Back in college, my Political Science professor used to grovel about how politics was the only academic field in which every average Joe thought their opinion was worth its weight in gold. He targeted MIT professor Noam Chomsky as an example. “He’s a linguist,” my professor would say. “Would you go to a dentist if you broke your ankle?” We students tended to disagree with this sentiment, arguing that a democratic society thrived on direct participation from the masses. It was while watching the recent post-debate coverage that made me think twice about my professor’s complaint. The old kook may have been right after all.
Post-debate news coverage may be the most confounding aspect of political reporting. The live broadcasts can sometimes go early into the next morning as any two-bit hack willing to appear on cable at some god-awful hour is treated like some sort of civic Nostradamus. The most egregious of the post-debate sins is the spin room. The appropriately named forum is host to a line-up of political consultants who congregate outside the debate hall, hounding the press for interviews. These political hit men peddle their client’s strengths by praising the night’s performance and berating their opponents. These esteemed political consultants are hired hands, paid by their respective campaigns to put the best face for the candidacy.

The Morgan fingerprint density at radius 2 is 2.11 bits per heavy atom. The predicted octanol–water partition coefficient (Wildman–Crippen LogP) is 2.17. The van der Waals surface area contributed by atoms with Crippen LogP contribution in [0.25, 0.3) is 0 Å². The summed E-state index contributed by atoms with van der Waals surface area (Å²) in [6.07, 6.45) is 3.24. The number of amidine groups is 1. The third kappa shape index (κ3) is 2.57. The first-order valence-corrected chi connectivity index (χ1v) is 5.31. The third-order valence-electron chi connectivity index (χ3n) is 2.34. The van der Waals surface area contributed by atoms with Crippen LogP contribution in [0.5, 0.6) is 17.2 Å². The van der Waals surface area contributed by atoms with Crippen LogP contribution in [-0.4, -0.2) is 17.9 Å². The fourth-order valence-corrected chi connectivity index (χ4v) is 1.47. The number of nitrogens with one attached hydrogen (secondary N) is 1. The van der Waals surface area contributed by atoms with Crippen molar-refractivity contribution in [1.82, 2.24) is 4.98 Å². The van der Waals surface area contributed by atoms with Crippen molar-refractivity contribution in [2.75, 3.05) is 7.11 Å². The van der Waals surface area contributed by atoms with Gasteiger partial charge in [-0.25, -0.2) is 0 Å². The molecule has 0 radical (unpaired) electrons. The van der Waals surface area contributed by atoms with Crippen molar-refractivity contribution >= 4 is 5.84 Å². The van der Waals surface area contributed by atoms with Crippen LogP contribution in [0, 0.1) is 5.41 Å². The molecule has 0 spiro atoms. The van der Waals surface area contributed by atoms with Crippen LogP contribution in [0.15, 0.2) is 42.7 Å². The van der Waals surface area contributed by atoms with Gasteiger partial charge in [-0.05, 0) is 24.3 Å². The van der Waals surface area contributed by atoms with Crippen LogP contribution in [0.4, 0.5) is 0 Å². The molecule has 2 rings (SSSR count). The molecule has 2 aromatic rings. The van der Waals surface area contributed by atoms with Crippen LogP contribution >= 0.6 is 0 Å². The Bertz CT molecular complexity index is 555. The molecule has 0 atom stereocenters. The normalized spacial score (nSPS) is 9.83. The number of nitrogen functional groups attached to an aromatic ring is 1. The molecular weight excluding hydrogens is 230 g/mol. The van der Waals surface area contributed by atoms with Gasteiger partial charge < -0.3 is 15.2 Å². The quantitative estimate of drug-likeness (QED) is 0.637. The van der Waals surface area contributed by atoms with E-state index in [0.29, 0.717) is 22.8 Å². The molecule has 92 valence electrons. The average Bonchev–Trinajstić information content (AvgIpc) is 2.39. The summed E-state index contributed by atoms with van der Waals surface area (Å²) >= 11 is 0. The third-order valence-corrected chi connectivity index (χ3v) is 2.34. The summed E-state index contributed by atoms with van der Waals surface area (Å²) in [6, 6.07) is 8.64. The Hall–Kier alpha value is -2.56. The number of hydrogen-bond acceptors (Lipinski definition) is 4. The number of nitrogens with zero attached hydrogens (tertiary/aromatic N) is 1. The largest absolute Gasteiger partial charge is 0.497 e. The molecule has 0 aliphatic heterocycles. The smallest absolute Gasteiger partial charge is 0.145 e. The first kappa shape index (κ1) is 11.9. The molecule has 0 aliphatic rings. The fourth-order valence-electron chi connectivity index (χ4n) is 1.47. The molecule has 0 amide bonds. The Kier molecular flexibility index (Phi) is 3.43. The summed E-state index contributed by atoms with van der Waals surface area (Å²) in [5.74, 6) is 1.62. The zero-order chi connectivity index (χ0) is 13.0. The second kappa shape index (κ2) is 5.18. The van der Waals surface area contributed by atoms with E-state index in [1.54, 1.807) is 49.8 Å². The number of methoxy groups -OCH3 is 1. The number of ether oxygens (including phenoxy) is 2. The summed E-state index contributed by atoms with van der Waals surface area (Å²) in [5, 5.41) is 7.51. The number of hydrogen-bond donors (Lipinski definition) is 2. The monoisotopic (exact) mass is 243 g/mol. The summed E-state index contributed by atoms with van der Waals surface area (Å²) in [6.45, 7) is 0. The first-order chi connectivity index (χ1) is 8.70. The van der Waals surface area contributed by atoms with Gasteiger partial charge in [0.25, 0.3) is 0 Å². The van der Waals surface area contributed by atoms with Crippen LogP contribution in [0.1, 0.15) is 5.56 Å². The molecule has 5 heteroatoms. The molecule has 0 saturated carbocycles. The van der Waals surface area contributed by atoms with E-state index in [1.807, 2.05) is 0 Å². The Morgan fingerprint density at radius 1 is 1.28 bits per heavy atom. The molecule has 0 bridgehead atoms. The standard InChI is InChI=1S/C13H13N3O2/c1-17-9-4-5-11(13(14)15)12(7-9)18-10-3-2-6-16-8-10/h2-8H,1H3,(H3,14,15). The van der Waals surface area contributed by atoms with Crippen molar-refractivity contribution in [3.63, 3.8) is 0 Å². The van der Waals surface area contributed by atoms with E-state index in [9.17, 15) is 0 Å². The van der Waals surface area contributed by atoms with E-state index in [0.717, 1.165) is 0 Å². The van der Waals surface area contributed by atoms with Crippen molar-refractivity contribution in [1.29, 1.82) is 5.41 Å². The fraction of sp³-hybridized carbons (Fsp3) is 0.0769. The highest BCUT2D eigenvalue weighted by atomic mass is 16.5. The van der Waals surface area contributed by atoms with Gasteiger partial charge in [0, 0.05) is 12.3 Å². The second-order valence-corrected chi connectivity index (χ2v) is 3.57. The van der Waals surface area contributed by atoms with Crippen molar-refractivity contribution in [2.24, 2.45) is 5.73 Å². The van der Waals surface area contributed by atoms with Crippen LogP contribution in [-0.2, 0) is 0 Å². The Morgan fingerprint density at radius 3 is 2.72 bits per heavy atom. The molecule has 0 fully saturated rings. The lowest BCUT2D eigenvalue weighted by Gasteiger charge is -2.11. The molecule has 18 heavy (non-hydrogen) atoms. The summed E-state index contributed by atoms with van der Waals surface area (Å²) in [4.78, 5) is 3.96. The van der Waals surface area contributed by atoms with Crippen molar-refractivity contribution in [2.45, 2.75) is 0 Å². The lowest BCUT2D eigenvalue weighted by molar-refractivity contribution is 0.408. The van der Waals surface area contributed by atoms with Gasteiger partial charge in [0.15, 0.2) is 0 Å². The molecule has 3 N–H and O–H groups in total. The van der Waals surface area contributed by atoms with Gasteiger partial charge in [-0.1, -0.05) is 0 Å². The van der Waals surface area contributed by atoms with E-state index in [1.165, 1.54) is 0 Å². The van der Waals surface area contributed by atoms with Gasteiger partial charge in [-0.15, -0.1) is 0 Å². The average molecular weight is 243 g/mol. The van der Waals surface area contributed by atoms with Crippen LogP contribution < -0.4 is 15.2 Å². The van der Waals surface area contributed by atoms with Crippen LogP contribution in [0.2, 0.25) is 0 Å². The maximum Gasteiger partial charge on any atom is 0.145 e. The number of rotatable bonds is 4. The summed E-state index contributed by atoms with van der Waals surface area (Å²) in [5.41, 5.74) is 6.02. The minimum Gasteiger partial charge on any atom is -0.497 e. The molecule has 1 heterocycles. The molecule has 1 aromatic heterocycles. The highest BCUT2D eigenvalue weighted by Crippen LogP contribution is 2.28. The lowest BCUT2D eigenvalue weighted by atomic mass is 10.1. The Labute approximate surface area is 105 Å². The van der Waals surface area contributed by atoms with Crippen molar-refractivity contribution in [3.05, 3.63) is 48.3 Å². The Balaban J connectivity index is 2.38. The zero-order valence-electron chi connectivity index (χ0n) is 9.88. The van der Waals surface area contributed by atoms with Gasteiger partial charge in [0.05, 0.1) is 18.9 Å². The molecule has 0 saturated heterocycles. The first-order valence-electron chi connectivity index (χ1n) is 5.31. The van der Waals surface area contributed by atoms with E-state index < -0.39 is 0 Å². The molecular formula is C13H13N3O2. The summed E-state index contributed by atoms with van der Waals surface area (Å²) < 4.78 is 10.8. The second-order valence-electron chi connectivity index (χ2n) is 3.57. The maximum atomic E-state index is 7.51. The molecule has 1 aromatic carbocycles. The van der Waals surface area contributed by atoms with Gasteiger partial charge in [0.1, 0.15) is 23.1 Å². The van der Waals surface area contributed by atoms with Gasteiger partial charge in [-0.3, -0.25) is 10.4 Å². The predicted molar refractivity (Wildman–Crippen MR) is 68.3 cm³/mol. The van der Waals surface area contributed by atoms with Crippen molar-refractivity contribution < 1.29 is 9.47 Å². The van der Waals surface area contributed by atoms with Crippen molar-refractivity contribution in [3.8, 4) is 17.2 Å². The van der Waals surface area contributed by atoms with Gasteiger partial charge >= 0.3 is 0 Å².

It’s not that these “consultants” should not be allowed to appear on the post-election coverage. They clearly have a right to their opinion; the problem is that they are treated as objective observers when they clearly have a conflict of interest. When Barack Obama campaign aid Robert Gibbs says Obama “looked strong and confident” during the past debate, or when the Clinton campaign explains how Hillary “really nailed” a question, they need to be challenged more. As spokespeople for the campaign they should be prepared to answer the tough questions: explain how their candidate will end the war in Iraq or provide universal health care without raising taxes. This should not be a forum for them to simply spout their campaign slogans and garner free publicity.
// Moving Pixels
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